The Daily Northwestern

Q&A: Dance Marathon emcees on ‘hyperdrive’

Sammy Caiola, Reporter

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When The Current sat down with the 2014 Northwestern Dance Marathon emcees Kelsey Adams and Ethan Levine-Weinberg, they were the calmest they’ve been all week, they said, due to wet weather and sleep deprivation. Under regular circumstances, their combined energy and quirkiness is too much for some people to handle. But we’re convinced the duo has just the right amount of spark to ignite spirits in the DM tent this year.

For 30 straight hours, these two students will be responsible for keeping more than 1,000 Wildcats in motion as they raise money for Team Joseph, a nonprofit that funds research for Duchenne muscular dystrophy. Levine-Weinberg, a Communication senior and personal trainer, joins Adams, a Medill sophomore and amateur psychologist, to keep minds alert and pulses racing through the 40th annual Dance Marathon.

The Current: How are you physically preparing for the 30-hour feat that is Dance Marathon? Are you worried?

Ethan Levine-Weinberg: Not at all. Last year I wasn’t even tired. It was the weirdest thing. I’m just going to train and get good sleep the week of.

Kelsey Adams: 4 a.m. is my moment. That is my prime hour. Last year after NUDM I slept four hours and then pulled another 24 for a Medill project. I do very well with little sleep. It makes me even crazier. I just go into hyperdrive — it’s insane.

The Current: What’s your most successful tactic for convincing people to do DM this year?

KA:  I like to use psych principles in day-to-day conversation. It’s kind of weird. I have this theory that once you get initially involved with something, you’re not going to stop. I told people, “You should at least sign up just so you have the option.” I find that once somebody commits to something, they’re most likely not going to drop it.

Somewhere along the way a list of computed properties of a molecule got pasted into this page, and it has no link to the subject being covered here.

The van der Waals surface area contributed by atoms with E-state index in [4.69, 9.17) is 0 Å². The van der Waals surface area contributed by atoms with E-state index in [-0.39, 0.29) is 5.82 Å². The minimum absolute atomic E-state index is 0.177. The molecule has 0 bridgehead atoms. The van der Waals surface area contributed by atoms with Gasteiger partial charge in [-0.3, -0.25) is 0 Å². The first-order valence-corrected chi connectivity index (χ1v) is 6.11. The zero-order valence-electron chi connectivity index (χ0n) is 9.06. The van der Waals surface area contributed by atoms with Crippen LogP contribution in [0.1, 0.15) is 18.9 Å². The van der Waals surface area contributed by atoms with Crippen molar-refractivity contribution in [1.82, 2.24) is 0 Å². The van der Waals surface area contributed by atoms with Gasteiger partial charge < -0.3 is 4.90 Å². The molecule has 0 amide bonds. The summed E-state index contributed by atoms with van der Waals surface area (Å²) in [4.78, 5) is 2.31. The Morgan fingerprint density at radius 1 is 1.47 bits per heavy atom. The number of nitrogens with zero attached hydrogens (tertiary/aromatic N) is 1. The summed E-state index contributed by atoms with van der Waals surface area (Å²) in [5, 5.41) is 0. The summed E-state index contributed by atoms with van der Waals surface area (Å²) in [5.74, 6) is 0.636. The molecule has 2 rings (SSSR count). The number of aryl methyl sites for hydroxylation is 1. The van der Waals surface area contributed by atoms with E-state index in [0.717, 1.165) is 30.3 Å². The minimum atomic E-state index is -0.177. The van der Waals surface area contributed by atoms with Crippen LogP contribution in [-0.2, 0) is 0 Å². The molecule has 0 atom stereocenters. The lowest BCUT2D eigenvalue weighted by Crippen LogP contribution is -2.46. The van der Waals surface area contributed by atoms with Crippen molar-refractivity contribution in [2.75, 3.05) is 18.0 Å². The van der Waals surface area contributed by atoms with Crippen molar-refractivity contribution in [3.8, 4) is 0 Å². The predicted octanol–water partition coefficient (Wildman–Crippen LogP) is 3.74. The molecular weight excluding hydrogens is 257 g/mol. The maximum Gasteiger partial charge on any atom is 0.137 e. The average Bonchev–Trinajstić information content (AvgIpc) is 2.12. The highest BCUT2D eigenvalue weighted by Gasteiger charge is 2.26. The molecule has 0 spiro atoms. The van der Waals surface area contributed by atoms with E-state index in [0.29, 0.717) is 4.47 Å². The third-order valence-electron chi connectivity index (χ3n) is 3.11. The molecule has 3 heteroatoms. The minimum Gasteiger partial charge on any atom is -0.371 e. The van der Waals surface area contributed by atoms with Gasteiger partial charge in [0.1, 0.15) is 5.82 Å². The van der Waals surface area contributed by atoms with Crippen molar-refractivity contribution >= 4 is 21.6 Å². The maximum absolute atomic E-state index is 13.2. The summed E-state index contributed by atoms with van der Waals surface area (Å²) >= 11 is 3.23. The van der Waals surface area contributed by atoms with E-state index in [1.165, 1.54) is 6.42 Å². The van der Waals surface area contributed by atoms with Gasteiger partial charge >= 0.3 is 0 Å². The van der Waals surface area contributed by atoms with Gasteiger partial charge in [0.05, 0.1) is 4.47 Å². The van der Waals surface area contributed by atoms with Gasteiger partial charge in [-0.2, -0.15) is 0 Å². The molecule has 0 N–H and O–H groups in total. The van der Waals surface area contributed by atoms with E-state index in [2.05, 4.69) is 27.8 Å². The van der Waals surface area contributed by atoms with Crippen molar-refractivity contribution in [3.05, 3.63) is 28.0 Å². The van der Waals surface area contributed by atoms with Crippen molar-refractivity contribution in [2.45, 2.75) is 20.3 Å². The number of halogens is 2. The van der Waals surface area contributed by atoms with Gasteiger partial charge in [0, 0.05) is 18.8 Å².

ELW:  For me, I was just at The Rock, skipping over to people and at least getting smiles out of them. I was really happy that most of the people were already signed up. Just the energy and excitement is enough to get people interested.

The Current: Do you have any special skills that you think might come out during DM?

ELW: I’m really good at catching things in my mouth, so that could come in handy.

KA: I’m really, really good at embarrassing myself. I may trip onstage. I’m also really good at egg tosses, if that could happen.

The Current: Before DM was a thing that existed in your life, what was the longest you’d ever danced in one stretch?

ELW: I’ve been dancing my whole life. I’m dancing right now. When I was younger I’d dance at family occasions, and I always wanted to be one of those party motivators. Being an emcee is like a party motivator on steroids.

KA: Probably at a bar mitzvah.

The Current: Is there a pop icon or other inspirational figure who you’ll channel on stage in moments of weakness?

KA: I channel the purest part of myself. I don’t want to come off as trying to be something I’m not, as cheesy as that sounds.

ELW: Bruce Springsteen. I just keep trying to think of NUDM as seven-and-a-half Bruce Springsteen concerts back to back.

The Current: What words of wisdom do you have for new dancers and returnees?

KA: For seniors, savor every moment of it. If you stuck with something for four years, there’s a reason you’ve done that. This is your victory lap – make the most of it. When’s the next time you’ll be in a tent with this many people?

ELW: And for the freshmen who have three more opportunities: You’ll get to do this again — but not with this group of people for this cause. Just knowing the uniqueness of the situation and being there, in the moment, that’s what makes it special.

Email: SamanthaCaiola2014@u.northwestern.edu

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